Virchows Archiv B

, 45:23

Infantile acid maltase deficiency

I. Muscle fiber destruction after lysosomal rupture
  • Joe L. Griffin

DOI: 10.1007/BF02889849

Cite this article as:
Griffin, J.L. Virchows Archiv B Cell Pathol (1984) 45: 23. doi:10.1007/BF02889849


The loss of normal ultrastructure of skeletal muscle during the relentless course of infantile acid maltase deficiency (AMD) is re-examined in the light of the lysosomal rupture hypothesis. This hypothesis suggests that movement and increased myofibril rigidity during contraction cause lysosomes in muscle to rupture and release glycogen and other lysosomal contents to a much greater extent than do lysosomes in other cell types in cases of infantile AMD. Muscle fibers are destroyed, while macrophages and other cells mostly accumulate glycogen in storage lysosomes without being destroyed. When morphological stages of fiber destruction are placed in a sequential series, from fibers most like normal infant muscle to those with only remnants of muscle ultrastructure, the earliest stages seen contain intact storage lysosomes. Intermediate stages exhibit ruptured lysosomal membranes and free glycogen as well as glycogen in lysosomes. Loss of myofibrillar material and loss of glycogen occur in later stages of fiber destruction.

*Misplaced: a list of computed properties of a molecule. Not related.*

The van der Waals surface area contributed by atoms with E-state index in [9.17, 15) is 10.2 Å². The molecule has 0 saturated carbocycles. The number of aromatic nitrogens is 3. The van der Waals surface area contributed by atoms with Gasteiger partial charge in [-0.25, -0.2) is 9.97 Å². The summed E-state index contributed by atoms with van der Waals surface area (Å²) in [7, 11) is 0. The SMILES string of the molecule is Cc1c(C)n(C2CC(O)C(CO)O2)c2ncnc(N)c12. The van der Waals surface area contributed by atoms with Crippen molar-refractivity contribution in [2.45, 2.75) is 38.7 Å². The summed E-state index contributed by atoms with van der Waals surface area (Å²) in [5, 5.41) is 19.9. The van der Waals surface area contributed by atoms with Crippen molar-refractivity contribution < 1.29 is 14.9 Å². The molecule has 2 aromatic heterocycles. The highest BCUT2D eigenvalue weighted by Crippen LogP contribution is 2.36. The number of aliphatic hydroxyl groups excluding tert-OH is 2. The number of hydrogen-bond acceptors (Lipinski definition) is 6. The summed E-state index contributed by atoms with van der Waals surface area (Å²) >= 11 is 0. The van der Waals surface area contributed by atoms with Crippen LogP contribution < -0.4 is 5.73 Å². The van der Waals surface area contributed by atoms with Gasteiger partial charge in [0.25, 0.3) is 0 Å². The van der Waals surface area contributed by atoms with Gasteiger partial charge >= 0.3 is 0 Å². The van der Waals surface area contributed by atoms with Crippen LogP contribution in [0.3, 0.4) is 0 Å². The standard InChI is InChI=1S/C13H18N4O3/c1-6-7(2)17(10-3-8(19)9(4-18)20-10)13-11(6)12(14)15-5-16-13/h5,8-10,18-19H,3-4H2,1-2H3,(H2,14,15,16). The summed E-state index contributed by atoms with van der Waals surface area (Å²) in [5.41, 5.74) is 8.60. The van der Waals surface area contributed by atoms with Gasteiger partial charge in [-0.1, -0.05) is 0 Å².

Membrane-enclosed glycogen and mitochondria are relatively protected from the process of destruction. The electron-microscopic observations support the lysosomal rupture hypothesis and are compatible with the original proposal of Hers, that the disease results from a deficiency of a single lysosomal enzyme. Secondary changes other than muscle fiber destruction probably relate to disrupted control mechanisms and the nature of muscle as a specialized cell. At least two different mechanisms could contribute to the loss of contractile activity and myofibrillar structure.

Key words

Glycogenesis IIα-glucosidase deficiencyLysosomal deficiency diseasePompe’s disease

Copyright information

© Springer-Verlag 1984

Authors and Affiliations

  • Joe L. Griffin
    • 1
  1. 1.Division of Neuromuscular PathologyArmed Forces Institute of PathologyWashington, DCUSA